Rubin, T. & Panaretos V. M. (2020). Sparsely Observed Functional Time Series: Estimation and Prediction. Electronic Journal of Statistics, 14 (1): 1137-1210, 2020
arXiv preprint: arxiv.org/abs/1811.06340
Software: The code used in the analyses together with my follow-up paper “Functional Lagged Regression with Sparse Noisy Observations” is available on GitHub:
This paper constitutes the core result of my PhD dissertation. I developed a novel method for the analysis of time series data consisting of sparsely observed smooth curves, i.e. we assume existence of unobserved “platonic” curves (Theory picture in the following figure) ordered in time that are sampled only at a low number of locations with possible noise contamination (Practise picture).
An example of such data and the data I analysed in the paper is the atmospheric electric conductivity measured in Tashkent, Uzbekistan. The time series is segmented into days and the conductivity evolution within each day is considered to be the “platonic” curve, the functional datum. The problem is that this variable is measured only under the so-called fair-weather conditions and thus the measurements are sparsely and irregularly scattered (red points in the figure bellow, corresponding to the crosses above in the Practice picture). The primarily objective is to recover the unobserved “platonic” curves (the blue curves, i.e. the fair-weather atmospheric electricity), and quantify the uncertainty (the yellow bands) brom the observation (the red points) without any parametric assumptions.
The method provides also with interpretation of the data dynamics, such as within- and inter-day behaviour, and periodicity (some visualisation below).
What are the implications of this paper?
My method does not assume any parametric model and constitutes the first non-parametric approach for such data. The removal of parametric assumptions provides with flexible method that is adaptive to any underlying truth (subject to some very general assumptions) and thus can provide arguments for a choice of more rigid models. Moreover it provides framework for my follow-up research.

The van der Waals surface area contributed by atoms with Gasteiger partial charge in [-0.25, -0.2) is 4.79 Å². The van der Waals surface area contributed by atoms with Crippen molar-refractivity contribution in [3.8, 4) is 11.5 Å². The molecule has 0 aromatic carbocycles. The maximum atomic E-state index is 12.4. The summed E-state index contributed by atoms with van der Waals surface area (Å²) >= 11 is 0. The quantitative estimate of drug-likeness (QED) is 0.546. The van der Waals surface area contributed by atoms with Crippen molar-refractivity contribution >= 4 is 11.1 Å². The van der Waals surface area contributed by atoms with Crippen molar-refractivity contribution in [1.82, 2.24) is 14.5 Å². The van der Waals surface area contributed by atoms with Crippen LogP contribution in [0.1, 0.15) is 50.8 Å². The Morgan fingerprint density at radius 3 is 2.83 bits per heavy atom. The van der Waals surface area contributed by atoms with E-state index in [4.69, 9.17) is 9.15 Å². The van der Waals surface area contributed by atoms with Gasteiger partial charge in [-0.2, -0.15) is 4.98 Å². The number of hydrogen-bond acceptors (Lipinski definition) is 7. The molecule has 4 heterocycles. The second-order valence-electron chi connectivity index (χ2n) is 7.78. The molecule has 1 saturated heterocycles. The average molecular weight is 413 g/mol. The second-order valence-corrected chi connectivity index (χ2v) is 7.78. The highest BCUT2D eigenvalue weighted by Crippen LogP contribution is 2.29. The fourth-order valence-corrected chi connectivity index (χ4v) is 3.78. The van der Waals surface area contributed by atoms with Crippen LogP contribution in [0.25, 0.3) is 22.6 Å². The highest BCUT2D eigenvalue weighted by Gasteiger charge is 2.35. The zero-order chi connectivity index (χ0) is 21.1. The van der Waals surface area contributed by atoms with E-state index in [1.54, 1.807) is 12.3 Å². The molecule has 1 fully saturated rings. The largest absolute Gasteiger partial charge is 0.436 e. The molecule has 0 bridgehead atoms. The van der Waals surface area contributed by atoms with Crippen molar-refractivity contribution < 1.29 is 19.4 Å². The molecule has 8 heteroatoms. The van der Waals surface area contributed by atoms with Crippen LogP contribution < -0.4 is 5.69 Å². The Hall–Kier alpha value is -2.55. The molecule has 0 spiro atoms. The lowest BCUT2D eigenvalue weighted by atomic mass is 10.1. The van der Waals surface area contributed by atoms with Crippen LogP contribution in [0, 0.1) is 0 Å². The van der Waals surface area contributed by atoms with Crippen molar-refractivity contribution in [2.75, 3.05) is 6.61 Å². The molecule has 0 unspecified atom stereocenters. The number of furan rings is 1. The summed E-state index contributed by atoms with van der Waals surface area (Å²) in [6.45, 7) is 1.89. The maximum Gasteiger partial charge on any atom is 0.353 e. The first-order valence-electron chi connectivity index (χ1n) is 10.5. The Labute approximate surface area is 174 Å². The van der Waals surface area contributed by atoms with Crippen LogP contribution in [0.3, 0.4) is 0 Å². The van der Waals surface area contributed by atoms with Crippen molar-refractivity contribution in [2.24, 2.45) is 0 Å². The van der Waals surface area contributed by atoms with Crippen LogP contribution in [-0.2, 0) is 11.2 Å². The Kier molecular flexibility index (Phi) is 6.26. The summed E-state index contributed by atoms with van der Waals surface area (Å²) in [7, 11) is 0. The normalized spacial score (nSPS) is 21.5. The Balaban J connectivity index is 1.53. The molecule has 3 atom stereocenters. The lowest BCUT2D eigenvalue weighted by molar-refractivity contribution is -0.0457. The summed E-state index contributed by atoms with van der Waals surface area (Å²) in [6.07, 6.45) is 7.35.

Functional time series analysis, whether based on time or frequency domain methodology, has traditionally been carried out under the assumption of complete observation of the constituent series of curves, assumed stationary. Nevertheless, as is often the case with independent functional data, it may well happen that the data available to the analyst are not the actual sequence of curves, but relatively few and noisy measurements per curve, potentially at different locations in each curve’s domain. Under this sparse sampling regime, neither the established estimators of the time series’ dynamics nor their corresponding theoretical analysis will apply. The subject of this paper is to tackle the problem of estimating the dynamics and of recovering the latent process of smooth curves in the sparse regime. Assuming smoothness of the latent curves, we construct a consistent nonparametric estimator of the series’ spectral density operator and use it to develop a frequency-domain recovery approach, that predicts the latent curve at a given time by borrowing strength from the (estimated) dynamic correlations in the series across time. This new methodology is seen to comprehensively outperform a naive recovery approach that would ignore temporal dependence and use only methodology employed in the i.i.d. setting and hinging on the lag zero covariance. Further to predicting the latent curves from their noisy point samples, the method fills in gaps in the sequence (curves nowhere sampled), denoises the data, and serves as a basis for forecasting. Means of providing corresponding confidence bands are also investigated. A simulation study interestingly suggests that sparse observation for a longer time period may provide better performance than dense observation for a shorter period, in the presence of smoothness. The methodology is further illustrated by application to an environmental data set on fair-weather atmospheric electricity, which naturally leads to a sparse functional time series.